Scientific name: Caranx melampygus
- Also known as the bluefin jack among others is a species of large, widely distributed marine fish classified in the jack family.
- They are easily recognized by their electric blue fins, tapered snout and numerous blue and black spots on their sides.
- The upper body of this Jack is a silver-brassy color, fading to silvery-white on the underside of the fish, often with blue hues.
- The pelvic and pectoral fins are white, with the pectoral fin having a yellow tinge. Juvenile fish do not have the bright blue fins, instead have dark fins with the exception of a yellow pectoral fin. Some juvenile fish have also been recorded as having up to five dark vertical bars on their sides.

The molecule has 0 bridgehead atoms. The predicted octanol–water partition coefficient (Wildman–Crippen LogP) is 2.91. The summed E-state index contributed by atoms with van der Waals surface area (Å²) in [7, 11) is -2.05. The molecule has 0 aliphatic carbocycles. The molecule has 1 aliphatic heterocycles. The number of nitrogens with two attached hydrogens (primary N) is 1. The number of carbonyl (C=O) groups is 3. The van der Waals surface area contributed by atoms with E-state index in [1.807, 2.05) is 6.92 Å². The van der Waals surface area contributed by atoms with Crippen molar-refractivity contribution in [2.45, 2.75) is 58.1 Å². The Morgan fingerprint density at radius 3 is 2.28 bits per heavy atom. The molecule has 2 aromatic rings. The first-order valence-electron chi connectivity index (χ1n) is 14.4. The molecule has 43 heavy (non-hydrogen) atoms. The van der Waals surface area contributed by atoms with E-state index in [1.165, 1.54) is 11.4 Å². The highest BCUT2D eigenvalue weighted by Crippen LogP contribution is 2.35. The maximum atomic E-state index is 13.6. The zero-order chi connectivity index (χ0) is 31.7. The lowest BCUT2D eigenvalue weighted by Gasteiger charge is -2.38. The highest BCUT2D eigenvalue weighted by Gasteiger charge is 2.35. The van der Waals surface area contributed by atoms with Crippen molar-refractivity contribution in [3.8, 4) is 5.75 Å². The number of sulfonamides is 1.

- They inhabit both inshore environments such as bays, lagoons, and shallow reefs, as well as deeper offshore reefs, atolls, and bomboras.
- These Jacks occurs in a wide range of inshore and offshore marine settings throughout its range, including estuarine waters.
- The species is known to move throughout the water column; however is most often observed in a demersal setting, swimming not far from the seabed. It takes 12 years for a bluejack to reach 85 cm in length.
- The fish makes long powerful runs on light tackle and is a determined fighter. The species readily accepts both bait and lures, with live fish or squid often used as bait and a variety of lures also used on the species. Lures may include poppers, plugs, spoons, jigs, soft plastic lures, and even saltwater flies.
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